greatwest/dy/20"/mike1st/mark2nd

DOUGLAS YOUNG

Staff Reporter

Local community advocates have been approaching H.F. Ahmanson & Co. about its hostile takeover bid for Great Western Financial Corp. and what the $6.07 billion deal could mean for minorities and low-income families.

Ahmanson spokeswoman Samantha Davies confirmed that the company has received a slew of phone calls since the thrift announced its takeover bid.

If history is any precedent, Ahmanson, parent firm of Home Savings of America, could end up making major commitments to community groups in order to ensure that its hoped-for acquisition proceeds smoothly.

Bank of America was persuaded to commit to making $12 billion in so-called Community Reinvestment Act loans over a 10-year period to ensure its acquisition of Security Pacific Bank in 1992. CRA loans typically go to businesses and homeowners in underserved and low-income areas.

Similarly, Wells Fargo Bank committed $45 billion to CRA lending and another $300 million to philanthropic causes to help ensure its acquisition of First Interstate Bank last year.

"Folks are going to be all over (Ahmanson) like a cheap suit, demanding that all communities be served and no one gets hurt in the acquisition," said John Bryant, chief executive of Operation Hope, a non-profit investment bank that specializes in lending to underserved communities.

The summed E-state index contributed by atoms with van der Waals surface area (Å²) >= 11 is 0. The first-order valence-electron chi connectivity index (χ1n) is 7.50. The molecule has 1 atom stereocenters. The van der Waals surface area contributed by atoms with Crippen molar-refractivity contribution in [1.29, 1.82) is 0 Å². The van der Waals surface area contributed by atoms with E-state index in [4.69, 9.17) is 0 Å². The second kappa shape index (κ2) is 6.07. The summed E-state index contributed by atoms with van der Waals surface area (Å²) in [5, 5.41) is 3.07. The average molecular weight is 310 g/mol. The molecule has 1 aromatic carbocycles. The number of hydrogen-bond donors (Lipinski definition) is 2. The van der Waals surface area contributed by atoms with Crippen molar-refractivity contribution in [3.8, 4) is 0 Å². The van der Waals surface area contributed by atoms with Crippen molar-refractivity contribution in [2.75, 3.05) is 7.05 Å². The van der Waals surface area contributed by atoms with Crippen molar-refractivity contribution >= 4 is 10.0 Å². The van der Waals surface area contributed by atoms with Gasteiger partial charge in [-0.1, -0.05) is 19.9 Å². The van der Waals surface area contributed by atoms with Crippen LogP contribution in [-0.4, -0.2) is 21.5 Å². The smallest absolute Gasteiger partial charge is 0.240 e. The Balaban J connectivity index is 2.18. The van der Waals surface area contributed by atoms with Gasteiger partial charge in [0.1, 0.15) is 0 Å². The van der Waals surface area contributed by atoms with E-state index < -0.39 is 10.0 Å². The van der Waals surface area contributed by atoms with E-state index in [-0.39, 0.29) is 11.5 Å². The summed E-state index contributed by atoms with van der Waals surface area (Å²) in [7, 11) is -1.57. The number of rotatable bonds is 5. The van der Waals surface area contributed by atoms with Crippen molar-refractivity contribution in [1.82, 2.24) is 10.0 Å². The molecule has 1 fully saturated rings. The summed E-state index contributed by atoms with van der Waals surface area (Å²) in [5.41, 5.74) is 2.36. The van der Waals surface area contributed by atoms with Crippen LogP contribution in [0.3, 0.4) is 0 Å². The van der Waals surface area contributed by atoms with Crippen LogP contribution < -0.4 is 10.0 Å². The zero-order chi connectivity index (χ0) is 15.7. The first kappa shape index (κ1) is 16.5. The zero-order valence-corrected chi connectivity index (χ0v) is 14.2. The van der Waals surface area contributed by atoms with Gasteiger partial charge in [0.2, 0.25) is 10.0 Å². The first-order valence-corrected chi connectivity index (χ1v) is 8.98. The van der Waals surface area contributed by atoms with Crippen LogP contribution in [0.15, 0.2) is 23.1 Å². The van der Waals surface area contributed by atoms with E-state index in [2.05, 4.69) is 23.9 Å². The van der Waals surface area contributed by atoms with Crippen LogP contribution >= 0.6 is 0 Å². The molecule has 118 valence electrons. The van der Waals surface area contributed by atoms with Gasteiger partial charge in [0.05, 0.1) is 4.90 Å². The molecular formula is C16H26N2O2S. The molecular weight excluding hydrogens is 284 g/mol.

Like many of his counterparts at other non-profit groups, Bryant was on the phone with Ahmanson Chief Executive Charles Rinehart within days of the Feb. 18 merger announcement.

Likewise, the Greenlining Institute was in touch with both Rinehart and Great Western Chief Executive John Maher shortly after the announcement, according to policy director Bob Gnaizda.

Great Western officials were not immediately available for comment last week.

The Greenlining Institute whose members include the Latin Business Association, Asian Business Association, Black Business Association and First African Methodist Episcopalian Church bills itself as a think tank that advocates for services to minority and underserved urban areas.

The institute played a key role in getting both Wells and BofA to make CRA loan commitments prior to their respective mergers, Gnaizda said. The group is becoming a thorn in the side of Glendale Federal Bank, which is in the process of acquiring Transworld Bank of Encino.

Greenlining lodged a protest to federal regulators against the merger six weeks ago, complaining that Glenfed needed to improve its lending record to minorities and low-income families before the merger could be approved.

"We believe that when an institution changes the dynamics in a regulated industry, they have certain responsibilities to the community," said Gnaizda. "We'll look for commitments (similar to ones made by Wells and BofA) or better."

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